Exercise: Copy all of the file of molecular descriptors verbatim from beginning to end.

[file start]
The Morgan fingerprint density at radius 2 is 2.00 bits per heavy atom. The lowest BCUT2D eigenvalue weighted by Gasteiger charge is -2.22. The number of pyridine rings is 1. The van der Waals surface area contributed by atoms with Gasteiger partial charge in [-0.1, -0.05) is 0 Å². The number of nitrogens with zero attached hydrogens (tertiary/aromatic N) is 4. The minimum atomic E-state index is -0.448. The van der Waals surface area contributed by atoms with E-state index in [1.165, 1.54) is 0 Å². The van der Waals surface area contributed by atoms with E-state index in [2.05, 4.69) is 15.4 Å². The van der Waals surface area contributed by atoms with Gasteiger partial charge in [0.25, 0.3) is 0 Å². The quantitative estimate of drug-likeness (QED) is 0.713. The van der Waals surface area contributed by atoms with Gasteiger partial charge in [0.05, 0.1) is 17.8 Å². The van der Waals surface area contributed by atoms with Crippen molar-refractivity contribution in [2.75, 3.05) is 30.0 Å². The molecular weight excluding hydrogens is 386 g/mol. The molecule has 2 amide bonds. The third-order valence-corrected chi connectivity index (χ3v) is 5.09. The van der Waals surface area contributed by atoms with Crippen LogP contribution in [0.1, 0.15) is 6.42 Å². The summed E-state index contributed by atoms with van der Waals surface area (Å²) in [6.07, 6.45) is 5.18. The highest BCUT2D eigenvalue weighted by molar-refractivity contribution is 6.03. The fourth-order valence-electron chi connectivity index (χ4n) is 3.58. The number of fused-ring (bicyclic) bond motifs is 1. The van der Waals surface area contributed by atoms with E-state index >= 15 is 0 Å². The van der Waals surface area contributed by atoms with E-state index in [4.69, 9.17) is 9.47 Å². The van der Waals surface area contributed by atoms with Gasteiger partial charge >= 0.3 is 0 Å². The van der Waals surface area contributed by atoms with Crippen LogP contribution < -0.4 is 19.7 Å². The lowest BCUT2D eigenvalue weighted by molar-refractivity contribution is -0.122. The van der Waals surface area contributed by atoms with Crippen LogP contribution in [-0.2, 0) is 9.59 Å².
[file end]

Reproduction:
The Morgan fingerprint density at radius 2 is 2.00 bits per heavy atom. The lowest BCUT2D eigenvalue weighted by Gasteiger charge is -2.22. The number of pyridine rings is 1. The van der Waals surface area contributed by atoms with Gasteiger partial charge in [-0.1, -0.05) is 0 Å². The number of nitrogens with zero attached hydrogens (tertiary/aromatic N) is 4. The minimum atomic E-state index is -0.448. The van der Waals surface area contributed by atoms with E-state index in [1.165, 1.54) is 0 Å². The van der Waals surface area contributed by atoms with E-state index in [2.05, 4.69) is 15.4 Å². The van der Waals surface area contributed by atoms with Gasteiger partial charge in [0.25, 0.3) is 0 Å². The quantitative estimate of drug-likeness (QED) is 0.713. The van der Waals surface area contributed by atoms with Gasteiger partial charge in [0.05, 0.1) is 17.8 Å². The van der Waals surface area contributed by atoms with Crippen molar-refractivity contribution in [2.75, 3.05) is 30.0 Å². The molecular weight excluding hydrogens is 386 g/mol. The molecule has 2 amide bonds. The third-order valence-corrected chi connectivity index (χ3v) is 5.09. The van der Waals surface area contributed by atoms with Crippen LogP contribution in [0.1, 0.15) is 6.42 Å². The summed E-state index contributed by atoms with van der Waals surface area (Å²) in [6.07, 6.45) is 5.18. The highest BCUT2D eigenvalue weighted by molar-refractivity contribution is 6.03. The fourth-order valence-electron chi connectivity index (χ4n) is 3.58. The number of fused-ring (bicyclic) bond motifs is 1. The van der Waals surface area contributed by atoms with E-state index >= 15 is 0 Å². The van der Waals surface area contributed by atoms with E-state index in [4.69, 9.17) is 9.47 Å². The van der Waals surface area contributed by atoms with Gasteiger partial charge >= 0.3 is 0 Å². The van der Waals surface area contributed by atoms with Crippen LogP contribution < -0.4 is 19.7 Å². The lowest BCUT2D eigenvalue weighted by molar-refractivity contribution is -0.122. The van der Waals surface area contributed by atoms with Crippen LogP contribution in [-0.2, 0) is 9.59 Å².